You may have seen press coverage this week relating to a Microsoft Outlook Web Access
(OWA) attack. The originating report was published by Cybereason, which can
be found here: http://go.cybereason.com/rs/996-YZT-709/images/Cybereason-Labs-Analysis-Webmail-Sever-APT.pdf
In short, attackers of a Cybereason client installed a malicious .dll file which
was used by OWA as part of the authentication mechanism…. Authenticating users
against the Active Directory server. It also installed an ISAPI filter
into the IIS server and was filtering HTTP requests. Once installed, the
malware wrote all usernames and passwords to an encrypted .txt file on the C
Drive. Then it passively waited for instructions from the attackers via
Microsoft responded to the report and has claimed that a properly deployed and secured
Exchange Server is NOT susceptible to the referenced attacks. http://blogs.technet.com/b/exchange/archive/2015/10/07/no-new-security-vulnerability-in-outlook-web-access-owa.aspx,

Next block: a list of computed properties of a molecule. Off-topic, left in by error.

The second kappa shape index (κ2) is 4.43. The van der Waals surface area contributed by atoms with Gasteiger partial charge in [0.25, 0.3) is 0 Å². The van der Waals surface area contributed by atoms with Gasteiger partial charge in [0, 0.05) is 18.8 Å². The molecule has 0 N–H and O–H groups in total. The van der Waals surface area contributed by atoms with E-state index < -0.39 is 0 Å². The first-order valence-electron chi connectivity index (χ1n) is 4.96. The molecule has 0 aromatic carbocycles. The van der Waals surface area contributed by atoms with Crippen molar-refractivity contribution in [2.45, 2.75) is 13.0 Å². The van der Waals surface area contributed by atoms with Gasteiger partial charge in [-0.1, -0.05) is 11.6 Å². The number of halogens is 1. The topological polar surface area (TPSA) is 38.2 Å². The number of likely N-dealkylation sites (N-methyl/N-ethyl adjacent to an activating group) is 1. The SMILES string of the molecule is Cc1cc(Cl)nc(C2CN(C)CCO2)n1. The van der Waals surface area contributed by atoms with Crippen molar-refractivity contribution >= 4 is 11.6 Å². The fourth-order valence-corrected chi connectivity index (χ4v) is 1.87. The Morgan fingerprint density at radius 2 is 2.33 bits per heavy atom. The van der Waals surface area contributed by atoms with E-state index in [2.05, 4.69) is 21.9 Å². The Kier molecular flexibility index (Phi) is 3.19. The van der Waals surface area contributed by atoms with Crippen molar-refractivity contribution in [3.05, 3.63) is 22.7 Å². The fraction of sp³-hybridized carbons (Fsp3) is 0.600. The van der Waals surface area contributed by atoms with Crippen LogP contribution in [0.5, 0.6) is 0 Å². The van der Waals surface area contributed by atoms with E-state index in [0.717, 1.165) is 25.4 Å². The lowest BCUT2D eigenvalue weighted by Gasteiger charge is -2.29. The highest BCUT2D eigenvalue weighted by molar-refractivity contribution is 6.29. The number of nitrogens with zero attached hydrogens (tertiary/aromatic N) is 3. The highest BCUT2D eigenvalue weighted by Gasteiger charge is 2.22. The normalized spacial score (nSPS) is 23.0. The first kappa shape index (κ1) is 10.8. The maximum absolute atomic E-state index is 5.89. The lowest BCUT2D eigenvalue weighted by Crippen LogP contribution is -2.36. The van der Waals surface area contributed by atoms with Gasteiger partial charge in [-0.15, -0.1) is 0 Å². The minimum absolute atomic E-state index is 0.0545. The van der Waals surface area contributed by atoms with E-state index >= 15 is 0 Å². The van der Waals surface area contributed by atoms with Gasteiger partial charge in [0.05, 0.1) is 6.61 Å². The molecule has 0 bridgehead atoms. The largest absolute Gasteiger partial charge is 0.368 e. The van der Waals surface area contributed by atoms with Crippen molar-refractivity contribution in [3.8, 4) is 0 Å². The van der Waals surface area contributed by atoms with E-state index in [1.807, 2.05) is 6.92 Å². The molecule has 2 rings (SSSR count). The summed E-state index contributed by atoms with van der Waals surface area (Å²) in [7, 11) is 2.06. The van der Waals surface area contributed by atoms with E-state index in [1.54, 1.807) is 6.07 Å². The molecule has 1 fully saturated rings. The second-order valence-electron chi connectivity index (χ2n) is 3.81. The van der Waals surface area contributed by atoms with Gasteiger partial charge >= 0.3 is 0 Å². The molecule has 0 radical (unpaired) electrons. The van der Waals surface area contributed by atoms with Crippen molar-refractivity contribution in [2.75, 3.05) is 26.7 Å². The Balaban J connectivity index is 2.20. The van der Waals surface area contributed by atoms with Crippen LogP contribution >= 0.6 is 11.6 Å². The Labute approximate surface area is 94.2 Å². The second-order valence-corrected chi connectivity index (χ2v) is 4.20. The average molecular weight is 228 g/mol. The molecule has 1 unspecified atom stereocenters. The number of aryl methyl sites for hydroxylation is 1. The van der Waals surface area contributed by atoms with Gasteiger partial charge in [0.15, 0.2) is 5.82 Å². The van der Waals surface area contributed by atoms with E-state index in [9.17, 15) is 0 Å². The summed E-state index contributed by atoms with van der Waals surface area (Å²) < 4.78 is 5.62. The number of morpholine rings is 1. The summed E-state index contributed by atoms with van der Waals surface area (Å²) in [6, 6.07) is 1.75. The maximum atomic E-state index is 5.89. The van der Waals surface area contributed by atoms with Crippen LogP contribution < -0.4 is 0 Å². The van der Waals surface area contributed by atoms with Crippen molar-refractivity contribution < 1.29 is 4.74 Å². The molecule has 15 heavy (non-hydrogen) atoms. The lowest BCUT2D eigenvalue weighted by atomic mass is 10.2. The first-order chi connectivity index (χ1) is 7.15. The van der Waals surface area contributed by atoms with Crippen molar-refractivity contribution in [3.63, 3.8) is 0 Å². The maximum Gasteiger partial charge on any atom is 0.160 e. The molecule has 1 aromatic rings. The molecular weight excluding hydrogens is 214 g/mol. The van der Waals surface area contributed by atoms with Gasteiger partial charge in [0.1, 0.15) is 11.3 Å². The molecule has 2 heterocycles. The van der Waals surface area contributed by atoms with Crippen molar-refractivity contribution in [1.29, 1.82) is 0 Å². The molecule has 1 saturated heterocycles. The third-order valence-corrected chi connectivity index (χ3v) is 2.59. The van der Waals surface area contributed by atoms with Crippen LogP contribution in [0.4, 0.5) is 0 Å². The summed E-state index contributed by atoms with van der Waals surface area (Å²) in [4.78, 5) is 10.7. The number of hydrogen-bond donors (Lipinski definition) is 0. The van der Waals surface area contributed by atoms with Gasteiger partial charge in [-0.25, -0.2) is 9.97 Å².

Unfortunately, Cybereason has not shared the malware for creation of signatures or hashes.
They have explained that the malware is custom to the victim, so traditional
endpoint signatures would likely not work anyway. Further, there is no
known C2 domains or IP addresses, as the malware was apparently discovered
prior to responding to additional commands.
Cybereason did reveal, however, the name of the malicious file: OWAAUTH.DLL
An RSA ECAT customer can use the Global Module List to CTRL-F search for that
file name: OWAAUTH.DLL
If the file(s) appear without a valid Microsoft signature, you may have been
compromised by this attack and should begin response procedures. If the
attacker followed the same protocol as the Cybereason report outlined, there is
also an encrypted file named log.txt, stored in C:\. It may contain lots
of domain credentials, so should be treated accordingly.